One question that swirled as Kerry’s name was put forth for secretary was: What happens to his Senate seat? Massachusetts Gov. Deval Patrick would appoint a temporary senator, and an election to fill the Kerry seat would have to be held later in 2013, probably in June. Sen. Scott Brown, R-Mass., is expected to try to regain the seat he is leaving Jan. 3 – he lost in November to Democrat Elizabeth Warren. Brown had won his seat in a special election in 2010, after Democratic Sen. Edward Kennedy died.
Several prominent Democrats could vie for the seat, including Reps. Edward Markey, Mike Capuano and Stephen Lynch. Actor Ben Affleck also has been mentioned.
Senate reaction to the Kerry nomination was overwhelmingly positive, hardly a surprise for a colleague who’s been serving since 1985. Traditionally, the Senate confirms presidential appointees with strong bipartisan votes. Most senators believe that voters have spoken, elected a president, and therefore he’s entitled to his team.
They often won’t say how they’re voting to confirm prior to hearings, but Friday, they came awfully close.
“We have known John Kerry for many years. We have confidence in John Kerry’s ability to carry out the job,” said Sen. John McCain, R-Ariz. Kerry was the Democrats’ 2004 presidential nominee – and routinely criticized by Republicans – and McCain was the Republicans’ 2008 nominee against Obama, but the two have long been friendly.
Other conservatives had similarly warm words.
“I don’t anticipate any surprises,” said Sen. Marco Rubio, R-Fla., a Foreign Relations Committee member. “Sen. Kerry was a very, very solid choice by the president,” said Sen. Lindsey Graham, R-S.C., and Senate Minority Leader Mitch McConnell, R-Ky., said Kerry was a “popular choice with the Senate.”
Kerry and Republicans clashed at times on policy, most notably over the Iraq war effort. Such disagreements, McCain said, hardly disqualify him.
“My view will not be based on differences of opinion,” he said.
Kerry’s nomination will be considered by the Senate Foreign Relations Committee, a panel he has led for the last four years. Likely to chair the panel during confirmation proceedings is Sen. Bob Menendez, D-N.J.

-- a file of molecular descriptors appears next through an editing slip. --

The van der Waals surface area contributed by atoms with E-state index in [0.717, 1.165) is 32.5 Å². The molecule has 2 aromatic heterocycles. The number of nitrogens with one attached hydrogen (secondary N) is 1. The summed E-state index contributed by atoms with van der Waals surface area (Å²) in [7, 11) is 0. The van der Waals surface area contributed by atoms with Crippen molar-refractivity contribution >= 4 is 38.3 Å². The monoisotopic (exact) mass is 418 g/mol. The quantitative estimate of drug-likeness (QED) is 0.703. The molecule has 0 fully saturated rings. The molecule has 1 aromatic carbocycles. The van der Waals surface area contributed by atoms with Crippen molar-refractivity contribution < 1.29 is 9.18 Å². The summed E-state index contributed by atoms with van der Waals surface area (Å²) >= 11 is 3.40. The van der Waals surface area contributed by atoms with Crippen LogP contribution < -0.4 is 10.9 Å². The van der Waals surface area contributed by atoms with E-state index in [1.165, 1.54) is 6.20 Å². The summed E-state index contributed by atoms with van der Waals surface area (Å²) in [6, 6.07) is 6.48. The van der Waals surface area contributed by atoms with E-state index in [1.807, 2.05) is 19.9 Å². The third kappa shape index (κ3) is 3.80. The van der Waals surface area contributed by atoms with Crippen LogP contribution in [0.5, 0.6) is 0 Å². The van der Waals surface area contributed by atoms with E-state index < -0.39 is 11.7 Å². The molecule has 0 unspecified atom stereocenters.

The top Republican will be Sen. Bob Corker of Tennessee, known for his temperate approach. Corker was one of the few Republicans recently who said Rice, the U.N. ambassador who withdrew from consideration, at least deserved a hearing should she be tapped for State.
The hearings are likely to involve the controversy over the U.S. role in protecting Americans at the U.S. consulate and CIA annex in the eastern Libyan city of Benghazi, where Ambassador Chris Stevens and three other Americans died in Sept. 11 attacks. Republicans continued to raise major questions about security Friday, but they did not mention the turmoil when they pivoted and discussed Kerry.
Cynthia P. Schneider, a former U.S. ambassador to the Netherlands who’s now a distinguished professor in the practice of diplomacy at Georgetown University in Washington, said the complex issue of diplomatic security is magnified now because of the Benghazi tragedy, but that it shouldn’t overshadow other pressing U.S. interests.
Schneider said one priority should be trying to craft better policy toward the Arab and North African political transitions, which she said began with aspirations toward U.S.-style democracy and now are continuing with little or no U.S. leverage – a threat to national security as militants and hard-line Islamists drown out the moderate voices.